THE MIND – Zen Master Bankei New MJ Awakening Blog
July 19, 2019

Bankei

Zen Master Bankei (1622-1693)

THE MIND

“The mind, as Bankei describes it, is a dynamic mechanism, reflecting, recording and recalling our impressions of the world, a kind of living mirror that is always in motion, never the same from one instant to the next. Within this mirror mind, thoughts and feelings come and go, appearing, vanishing and reappearing in response to circumstances, neither good nor bad in themselves.

Unlike the man of the Unborn, however, the impulsive person suffers from attachment. He is never natural because he is a slave to his responses, which he fails to realize are only passing reflections. As a result, he is continually “hung up,” entangled in particular thoughts and sensations, obstructing the free flow of the mind. Everything will operate smoothly, Bankei insists, if we only step aside and let it do so.

He illustrates this to the members of his audience by pointing out that, even while engrossed in listening to his talk, they automatically register and identify everything else around them—the calls of crows and sparrows, the various colors and aromas, the different sorts of people in the room. No one is deliberately trying to do this; it simply happens. That, Bankei says, is how the Unborn functions.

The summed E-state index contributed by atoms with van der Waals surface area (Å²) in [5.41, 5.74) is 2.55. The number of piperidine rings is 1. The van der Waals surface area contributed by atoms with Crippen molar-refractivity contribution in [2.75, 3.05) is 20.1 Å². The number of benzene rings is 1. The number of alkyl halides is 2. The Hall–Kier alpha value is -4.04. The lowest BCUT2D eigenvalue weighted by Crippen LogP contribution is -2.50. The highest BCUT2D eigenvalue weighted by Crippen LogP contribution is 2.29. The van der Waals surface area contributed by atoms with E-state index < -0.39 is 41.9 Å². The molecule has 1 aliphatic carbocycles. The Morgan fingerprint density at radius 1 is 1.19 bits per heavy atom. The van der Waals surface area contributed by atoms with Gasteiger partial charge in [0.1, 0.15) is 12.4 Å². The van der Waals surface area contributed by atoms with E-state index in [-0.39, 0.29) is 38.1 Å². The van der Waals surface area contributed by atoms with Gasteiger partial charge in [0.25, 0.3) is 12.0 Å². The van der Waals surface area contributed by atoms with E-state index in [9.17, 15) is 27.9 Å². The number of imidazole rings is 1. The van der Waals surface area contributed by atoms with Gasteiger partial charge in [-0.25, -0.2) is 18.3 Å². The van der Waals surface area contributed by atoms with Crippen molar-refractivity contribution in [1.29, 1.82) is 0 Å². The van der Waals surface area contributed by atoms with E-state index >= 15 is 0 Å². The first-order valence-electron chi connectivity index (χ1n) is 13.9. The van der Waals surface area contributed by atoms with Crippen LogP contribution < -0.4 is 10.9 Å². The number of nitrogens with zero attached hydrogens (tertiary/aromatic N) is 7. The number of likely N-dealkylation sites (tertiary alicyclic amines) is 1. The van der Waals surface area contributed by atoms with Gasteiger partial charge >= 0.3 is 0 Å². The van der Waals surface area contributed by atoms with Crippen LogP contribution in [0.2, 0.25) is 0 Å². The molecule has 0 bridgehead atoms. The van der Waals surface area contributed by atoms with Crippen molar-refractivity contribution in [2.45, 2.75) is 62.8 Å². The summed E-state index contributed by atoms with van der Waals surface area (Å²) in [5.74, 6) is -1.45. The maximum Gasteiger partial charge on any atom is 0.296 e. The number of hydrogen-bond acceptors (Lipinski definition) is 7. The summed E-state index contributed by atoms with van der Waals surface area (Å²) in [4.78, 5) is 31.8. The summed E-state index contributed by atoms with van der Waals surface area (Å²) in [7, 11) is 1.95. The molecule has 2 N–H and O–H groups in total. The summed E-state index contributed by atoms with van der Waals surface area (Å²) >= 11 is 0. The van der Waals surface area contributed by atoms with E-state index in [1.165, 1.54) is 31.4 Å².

For Bankei, the important thing is letting go, breaking the mold of our self-centeredness (mi no hiiki) and bad habits (kiguse). These are familiar Japanese terms that Bankei used to describe the chief components of delusion. Self-centeredness is the basis of the false self. It is “ego” in the pejorative sense, the reflex that leads us to judge everything from a narrowly selfish viewpoint.

What fuels and informs this attitude is bad habits, character flaws that, like self centeredness, are the result of conditioning. We grow up imitating the people around us, Bankei says, and in the process acquire certain failings which finally become so ingrained that we mistake them for our real selves.

Unlike the Unborn Buddha Mind, however, neither bad habits nor self-centeredness is innate; both are assimilated from outside after birth. When we become deluded, we temporarily forfeit the Buddha Mind we started out with, exchanging it for these learned responses.

The only way out of this dilemma, Bankei maintains, is to go back the way we came, to return to the unconditioned, the uncreated, the unborn.”

-Peter Haskel (from the Introduction to BANKEI ZEN)

 

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